Aleatory Album Two:1219

In Aleatoryland, or the second “roll” of the electronic dice,’s number came up 1219. The haul of images carrying that number came to six. Same as the first album. Of the six, three are from Costa Rica, one is from Martha’s Vineyard, one is from Cape Cod, and one is from Hingham, Massachusetts. The pictures are presented in chronological order.

Milton’s home and sawmill, Zona Sur, Costa Rica. February, 2009. Notice his truck, under the shed roof at the left of the photo. Vehicles aren’t cheap in CR. The rain and the sun wear hard on finishes. So most people with vehicles keep them under cover, if they possibly can. The second story bump-up room is an unusual touch for houses in this area. To the right, with sunglint on the metal roofing,  is the sawmill. In between house and mill you can see stacks of logs and boards. Sawdust and detritus spill down the slope in front of the mill. Most of Costa Rica is but a few million years old. Llandscapes that young tend to be really slopey. Hang on, slopey.

You can’t see it in the picture, but in an area next to the driveway, which is to the left, is a big patch of sugar cane. Lots of the people in the valley have a patch of cane on their homesteads.

Next: Costa Rican palm leaves against a February 2010 sky. These palms are located along a road between a house and a bodega. Their ever-changing overlapping patterns, as they move, either from the wind or from your changing viewpoint, as you move by them, are aleatory delights.

One of the remarkable things about palm leaves is how incredibly strong the center ribs are.

From a trip to South Beach, an image of the beach pea. You can read more extensively about the beach pea in the tompostpile article titled “Po’ Lathyrus”. (Which see…)

June, 2010.

The ArtiPlast storefront, Costa Rica. February, 2011. Plastics specialist store. Their motto, translated, is: “The best selection and the best prices for plastic items”. “Bolsas Express”, or: “Bags Express”  indicates that speedy delivery may be available if you happen to run out of bags at your store. . “Ventas al por mayor” means “wholesale”. “Por menor” would be “retail”. The rip on the side panel exposes the older construction, and takes your eye to the snaky electrical service feed wire. Costa Rican wiring can be rather casual. The topic of Costa Rican wiring is worth a post by itself. One of these days……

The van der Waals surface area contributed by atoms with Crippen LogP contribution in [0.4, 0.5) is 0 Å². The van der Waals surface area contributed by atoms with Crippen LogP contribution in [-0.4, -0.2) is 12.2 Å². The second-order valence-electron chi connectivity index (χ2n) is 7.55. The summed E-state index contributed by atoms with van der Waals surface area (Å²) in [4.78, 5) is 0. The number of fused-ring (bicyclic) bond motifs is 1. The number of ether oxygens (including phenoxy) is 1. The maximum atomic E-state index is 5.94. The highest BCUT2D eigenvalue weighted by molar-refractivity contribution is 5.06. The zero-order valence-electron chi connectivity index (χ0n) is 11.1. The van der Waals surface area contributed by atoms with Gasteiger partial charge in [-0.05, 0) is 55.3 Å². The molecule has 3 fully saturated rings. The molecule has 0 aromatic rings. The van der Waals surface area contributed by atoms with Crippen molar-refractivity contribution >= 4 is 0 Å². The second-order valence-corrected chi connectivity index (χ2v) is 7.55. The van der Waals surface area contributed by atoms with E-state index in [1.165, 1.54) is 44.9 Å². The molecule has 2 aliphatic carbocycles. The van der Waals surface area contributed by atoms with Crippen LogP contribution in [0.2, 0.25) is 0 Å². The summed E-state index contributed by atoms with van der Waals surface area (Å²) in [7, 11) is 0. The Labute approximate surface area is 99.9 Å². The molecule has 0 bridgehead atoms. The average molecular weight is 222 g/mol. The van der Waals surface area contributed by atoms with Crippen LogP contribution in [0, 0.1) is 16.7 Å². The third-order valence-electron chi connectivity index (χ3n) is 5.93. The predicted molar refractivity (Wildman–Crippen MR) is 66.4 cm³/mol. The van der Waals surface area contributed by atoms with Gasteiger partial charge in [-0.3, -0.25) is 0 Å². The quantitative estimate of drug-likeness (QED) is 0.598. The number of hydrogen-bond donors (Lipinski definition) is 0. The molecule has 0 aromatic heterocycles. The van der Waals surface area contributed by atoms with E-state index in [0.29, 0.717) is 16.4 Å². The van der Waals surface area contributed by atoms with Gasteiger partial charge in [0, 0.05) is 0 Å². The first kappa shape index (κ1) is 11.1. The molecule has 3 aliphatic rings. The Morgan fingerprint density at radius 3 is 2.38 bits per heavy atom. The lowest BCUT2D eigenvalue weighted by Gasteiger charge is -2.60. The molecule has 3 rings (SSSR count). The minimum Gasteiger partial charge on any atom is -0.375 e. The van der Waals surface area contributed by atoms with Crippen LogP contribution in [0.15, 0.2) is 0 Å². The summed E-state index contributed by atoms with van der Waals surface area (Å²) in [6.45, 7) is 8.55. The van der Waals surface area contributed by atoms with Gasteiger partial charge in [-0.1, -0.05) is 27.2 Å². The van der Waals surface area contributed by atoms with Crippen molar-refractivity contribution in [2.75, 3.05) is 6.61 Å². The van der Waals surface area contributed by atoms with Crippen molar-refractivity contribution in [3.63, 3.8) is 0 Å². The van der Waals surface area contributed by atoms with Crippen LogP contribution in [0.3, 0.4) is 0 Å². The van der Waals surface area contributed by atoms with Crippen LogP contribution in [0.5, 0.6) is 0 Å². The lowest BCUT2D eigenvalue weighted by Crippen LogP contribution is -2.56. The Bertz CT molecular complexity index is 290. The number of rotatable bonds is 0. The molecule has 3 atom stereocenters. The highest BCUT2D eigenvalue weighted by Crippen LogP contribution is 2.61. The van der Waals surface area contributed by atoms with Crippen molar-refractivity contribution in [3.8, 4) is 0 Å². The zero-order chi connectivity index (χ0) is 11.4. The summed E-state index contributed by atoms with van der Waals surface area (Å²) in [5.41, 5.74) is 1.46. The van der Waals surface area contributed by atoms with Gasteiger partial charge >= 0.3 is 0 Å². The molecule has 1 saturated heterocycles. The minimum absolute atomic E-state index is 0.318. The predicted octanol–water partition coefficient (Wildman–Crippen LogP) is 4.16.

Costa Ricans do not have the restrained color sense one sees in New England. Think of the six allowable door colors on Nantucket, or the Black on White or White on Black ONLY that you find in a certain Connecticut town.

Infant wedding party guest, October, 2011. That’s my camera strap in the foreground. The only reason this photo is still in the computer is that the bad pictures from that day have not yet been weeded out of the photo files. Although there’s a charming weirdness to this image. Maybe it won’t get tossed.

There’s no denying the beautiful miracle of a newly-made human.

If you ever take the ferry from Boston to Hingham or vice versa, you get to travel underneath this bridge.   It’s known as the Long Island Causeway, and connects Long Island with Moon Island, and the mainland. You have to pass through a police guardhouse to gain access. Long Island has a history far too extensive to mention here. Check it out on wiki if you so desire.

May, 2012.

Thanks for visiting this aleatory.

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